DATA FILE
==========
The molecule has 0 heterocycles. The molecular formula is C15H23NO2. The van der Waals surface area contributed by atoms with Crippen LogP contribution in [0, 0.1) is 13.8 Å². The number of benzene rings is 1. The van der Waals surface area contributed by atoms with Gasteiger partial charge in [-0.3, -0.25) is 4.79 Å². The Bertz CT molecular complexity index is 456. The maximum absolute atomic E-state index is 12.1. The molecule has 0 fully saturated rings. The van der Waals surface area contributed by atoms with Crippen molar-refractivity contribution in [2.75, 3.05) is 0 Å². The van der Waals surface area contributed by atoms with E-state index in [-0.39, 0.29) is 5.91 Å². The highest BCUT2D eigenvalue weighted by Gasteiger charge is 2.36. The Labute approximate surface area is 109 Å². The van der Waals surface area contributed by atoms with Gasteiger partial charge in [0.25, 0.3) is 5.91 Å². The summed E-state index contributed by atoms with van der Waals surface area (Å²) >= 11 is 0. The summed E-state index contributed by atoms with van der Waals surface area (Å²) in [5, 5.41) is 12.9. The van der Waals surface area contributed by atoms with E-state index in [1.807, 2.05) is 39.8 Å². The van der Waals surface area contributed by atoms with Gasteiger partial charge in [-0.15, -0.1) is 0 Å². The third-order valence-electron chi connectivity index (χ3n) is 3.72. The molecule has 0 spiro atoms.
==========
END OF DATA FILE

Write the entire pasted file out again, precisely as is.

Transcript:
The molecule has 0 heterocycles. The molecular formula is C15H23NO2. The van der Waals surface area contributed by atoms with Crippen LogP contribution in [0, 0.1) is 13.8 Å². The number of benzene rings is 1. The van der Waals surface area contributed by atoms with Gasteiger partial charge in [-0.3, -0.25) is 4.79 Å². The Bertz CT molecular complexity index is 456. The maximum absolute atomic E-state index is 12.1. The molecule has 0 fully saturated rings. The van der Waals surface area contributed by atoms with Crippen molar-refractivity contribution in [2.75, 3.05) is 0 Å². The van der Waals surface area contributed by atoms with E-state index in [-0.39, 0.29) is 5.91 Å². The highest BCUT2D eigenvalue weighted by Gasteiger charge is 2.36. The Labute approximate surface area is 109 Å². The van der Waals surface area contributed by atoms with Gasteiger partial charge in [0.25, 0.3) is 5.91 Å². The summed E-state index contributed by atoms with van der Waals surface area (Å²) >= 11 is 0. The summed E-state index contributed by atoms with van der Waals surface area (Å²) in [5, 5.41) is 12.9. The van der Waals surface area contributed by atoms with E-state index in [1.807, 2.05) is 39.8 Å². The van der Waals surface area contributed by atoms with Gasteiger partial charge in [-0.15, -0.1) is 0 Å². The third-order valence-electron chi connectivity index (χ3n) is 3.72. The molecule has 0 spiro atoms.